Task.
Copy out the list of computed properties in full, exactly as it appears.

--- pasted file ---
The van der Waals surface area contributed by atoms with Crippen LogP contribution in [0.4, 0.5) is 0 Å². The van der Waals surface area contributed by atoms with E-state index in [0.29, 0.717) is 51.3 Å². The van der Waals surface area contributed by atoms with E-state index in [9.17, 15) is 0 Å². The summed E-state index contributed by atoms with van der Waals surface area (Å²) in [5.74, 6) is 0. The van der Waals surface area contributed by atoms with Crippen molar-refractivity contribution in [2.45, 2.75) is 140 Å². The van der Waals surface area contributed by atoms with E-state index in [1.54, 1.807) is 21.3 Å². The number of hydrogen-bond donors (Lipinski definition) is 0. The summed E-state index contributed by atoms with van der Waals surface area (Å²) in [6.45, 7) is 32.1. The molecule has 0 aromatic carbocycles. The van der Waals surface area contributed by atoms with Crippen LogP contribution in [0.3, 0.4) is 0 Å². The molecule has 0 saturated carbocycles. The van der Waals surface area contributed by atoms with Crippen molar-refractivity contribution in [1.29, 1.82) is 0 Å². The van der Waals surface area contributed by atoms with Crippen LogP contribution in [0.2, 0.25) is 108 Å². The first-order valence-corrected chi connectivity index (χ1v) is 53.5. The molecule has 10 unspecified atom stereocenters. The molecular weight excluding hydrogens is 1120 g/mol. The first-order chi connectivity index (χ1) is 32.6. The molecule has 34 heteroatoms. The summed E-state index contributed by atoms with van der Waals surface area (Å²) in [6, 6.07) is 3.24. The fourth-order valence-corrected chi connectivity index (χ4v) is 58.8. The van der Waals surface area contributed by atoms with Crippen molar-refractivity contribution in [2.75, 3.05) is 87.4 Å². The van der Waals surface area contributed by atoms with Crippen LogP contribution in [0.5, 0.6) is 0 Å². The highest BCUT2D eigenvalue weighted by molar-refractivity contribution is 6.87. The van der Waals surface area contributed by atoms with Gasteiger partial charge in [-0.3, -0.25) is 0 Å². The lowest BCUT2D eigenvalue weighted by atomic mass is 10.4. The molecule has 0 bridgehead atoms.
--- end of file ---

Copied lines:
The van der Waals surface area contributed by atoms with Crippen LogP contribution in [0.4, 0.5) is 0 Å². The van der Waals surface area contributed by atoms with E-state index in [0.29, 0.717) is 51.3 Å². The van der Waals surface area contributed by atoms with E-state index in [9.17, 15) is 0 Å². The summed E-state index contributed by atoms with van der Waals surface area (Å²) in [5.74, 6) is 0. The van der Waals surface area contributed by atoms with Crippen molar-refractivity contribution in [2.45, 2.75) is 140 Å². The van der Waals surface area contributed by atoms with E-state index in [1.54, 1.807) is 21.3 Å². The number of hydrogen-bond donors (Lipinski definition) is 0. The summed E-state index contributed by atoms with van der Waals surface area (Å²) in [6.45, 7) is 32.1. The molecule has 0 aromatic carbocycles. The van der Waals surface area contributed by atoms with Crippen LogP contribution in [0.3, 0.4) is 0 Å². The molecule has 0 saturated carbocycles. The van der Waals surface area contributed by atoms with Crippen molar-refractivity contribution in [1.29, 1.82) is 0 Å². The van der Waals surface area contributed by atoms with Crippen LogP contribution in [0.2, 0.25) is 108 Å². The first-order valence-corrected chi connectivity index (χ1v) is 53.5. The molecule has 10 unspecified atom stereocenters. The molecular weight excluding hydrogens is 1120 g/mol. The first-order chi connectivity index (χ1) is 32.6. The molecule has 34 heteroatoms. The summed E-state index contributed by atoms with van der Waals surface area (Å²) in [6, 6.07) is 3.24. The fourth-order valence-corrected chi connectivity index (χ4v) is 58.8. The van der Waals surface area contributed by atoms with Crippen molar-refractivity contribution in [2.75, 3.05) is 87.4 Å². The van der Waals surface area contributed by atoms with Crippen LogP contribution in [0.5, 0.6) is 0 Å². The highest BCUT2D eigenvalue weighted by molar-refractivity contribution is 6.87. The van der Waals surface area contributed by atoms with Gasteiger partial charge in [-0.3, -0.25) is 0 Å². The lowest BCUT2D eigenvalue weighted by atomic mass is 10.4. The molecule has 0 bridgehead atoms.